Lewis Hamilton heads to Mexico City with a second shot at winning the world championship.
The Mercedes star needs to finish only seventh to wrap up the fifth world title of his career.
Here, Press Association Sport looks at the key talking points ahead of Sunday’s race.
Hamilton stands on the brink
Lewis Hamilton’s championship challenge rolls over to Mexico this weekend after his failure to get the job completed in the US. It seems highly probable that the Englishman will emulate Juan Manuel Fangio by winning his fifth world title. The Mercedes driver needs just five points to beat Ferrari’s Sebastian Vettel for a second straight year. Hamilton won the title in Mexico last season, and if he is seventh or higher when he takes the chequered flag, he will repeat his 2017 feat. And given that the 33-year-old has finished no lower than fifth in the 17 races he has finished this season, it would appear a formality. It is also worth noting that Vettel must win all three remaining rounds to stand any chance of stopping Hamilton. The mistaken-ridden German, however, has won just once since the summer break. Over to you, Lewis.
Rosberg: Vettel has “been all over the place”
Vettel will be counting down the days to the end of the season. For the opening half of this year, it appeared as though Vettel and his Ferrari machinery may have what it takes to stop Hamilton’s Mercedes juggernaut. But, on danger of visiting old ground, Vettel’s challenge has fallen apart following a catalogue of mistakes, not least in the United States last week when he collided with Daniel Ricciardo’s Red Bull on the opening lap. Indeed, the German has spun in three (Italy and Japan being the others) of the last five rounds. “The championship is all about consistency, and Vettel has done the opposite,” Nico Rosberg, the man who beat Hamilton to the 2016 title, told F1’s Beyond the Grid podcast. “He’s been all over the place in the last few months. It has been so one-sided since the summer, it’s unbelievable. It is the result of mistakes, and you are never going to beat Lewis like that because Lewis doesn’t make mistakes.”
Sell-out crowd await Hamilton’s title coronation
The Mexican Grand Prix, which returned to the calendar in 2015 after a two-decade absence, has been a real success, and tickets for Sunday have already sold out. The race at the Autodrom Hermanos Rodriguez takes place a staggering 2,000 metres above sea level, and the high altitude presents a unique series of challenges to both man and machinery. Red Bull fared well here last year, with Max Verstappen taking the chequered flag, and don’t be surprised to see them challenging both Mercedes and Ferrari again this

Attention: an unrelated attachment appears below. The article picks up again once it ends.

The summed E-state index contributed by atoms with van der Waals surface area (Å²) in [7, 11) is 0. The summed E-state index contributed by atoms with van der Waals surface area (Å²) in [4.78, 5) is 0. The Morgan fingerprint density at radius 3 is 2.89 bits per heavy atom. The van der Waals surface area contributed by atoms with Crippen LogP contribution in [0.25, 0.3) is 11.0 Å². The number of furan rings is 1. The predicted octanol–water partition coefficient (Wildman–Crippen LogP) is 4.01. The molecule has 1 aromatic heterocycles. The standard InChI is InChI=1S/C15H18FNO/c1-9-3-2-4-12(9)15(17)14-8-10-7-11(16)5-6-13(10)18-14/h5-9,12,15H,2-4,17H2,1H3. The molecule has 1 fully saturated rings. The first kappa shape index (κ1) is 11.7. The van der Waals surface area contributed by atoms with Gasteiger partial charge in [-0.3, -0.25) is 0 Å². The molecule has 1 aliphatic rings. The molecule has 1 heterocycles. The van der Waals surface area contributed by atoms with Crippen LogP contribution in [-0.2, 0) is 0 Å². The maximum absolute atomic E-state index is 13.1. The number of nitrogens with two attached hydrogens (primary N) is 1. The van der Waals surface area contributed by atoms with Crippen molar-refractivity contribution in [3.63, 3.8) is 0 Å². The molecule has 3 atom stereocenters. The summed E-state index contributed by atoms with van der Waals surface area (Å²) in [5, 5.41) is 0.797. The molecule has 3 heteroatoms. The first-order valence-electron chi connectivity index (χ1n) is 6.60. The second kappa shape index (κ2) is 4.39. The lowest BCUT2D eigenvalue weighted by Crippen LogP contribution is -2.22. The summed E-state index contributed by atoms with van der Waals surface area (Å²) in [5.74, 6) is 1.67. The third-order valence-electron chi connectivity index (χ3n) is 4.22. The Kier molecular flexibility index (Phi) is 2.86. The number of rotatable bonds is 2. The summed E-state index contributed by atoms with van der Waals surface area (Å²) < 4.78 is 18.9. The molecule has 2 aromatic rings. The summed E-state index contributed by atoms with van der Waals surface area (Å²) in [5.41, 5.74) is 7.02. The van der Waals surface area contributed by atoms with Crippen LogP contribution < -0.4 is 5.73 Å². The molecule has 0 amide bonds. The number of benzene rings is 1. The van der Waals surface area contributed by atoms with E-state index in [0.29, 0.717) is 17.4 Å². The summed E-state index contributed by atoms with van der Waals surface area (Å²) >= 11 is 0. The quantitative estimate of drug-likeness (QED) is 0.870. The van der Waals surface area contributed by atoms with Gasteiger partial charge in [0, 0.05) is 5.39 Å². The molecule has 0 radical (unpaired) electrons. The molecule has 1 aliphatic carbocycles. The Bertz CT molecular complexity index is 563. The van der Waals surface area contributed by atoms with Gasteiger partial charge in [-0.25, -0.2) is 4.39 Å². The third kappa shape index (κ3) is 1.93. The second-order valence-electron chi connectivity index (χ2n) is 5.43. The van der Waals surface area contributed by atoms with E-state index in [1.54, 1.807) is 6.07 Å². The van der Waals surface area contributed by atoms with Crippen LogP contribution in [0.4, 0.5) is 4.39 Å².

Should Friday practice be scrapped?
There is a growing feeling that Friday’s schedule, which features three hours of testing, is in desperate need of a revamp. The lack of practice dry running in the US meant teams were unable to collate all the data they normally would have, contributing to the unpredictable nature of a thrilling race. Race promoters are understandably hesitant against abolishing practice altogether with tickets sold separately for Friday’s running. Ross Brawn, F1’s motorsport boss, however, has hinted that he wants to make a change. He said: “Does less data produce a better show? It is definitely more uncertain and therefore another topic for discussion when looking at ways to make our sport even more exciting.”
F1 proves it’s got the X Factor
The US Grand Prix proved a TV hit with 5.5million tuning in to watch the Austin race, the sport’s biggest UK audience in nearly three years. The race was shown on both Channel 4 and Sky Sports, and courted a bigger combined audience than the X Factor on ITV. The race in Mexico however, will be screened exclusively by Sky, with a live viewership likely to be nearer one million for Hamilton’s probable championship coronation. Channel 4 will continue to show highlights packages next year, but they will only have one race, the British Grand Prix, live.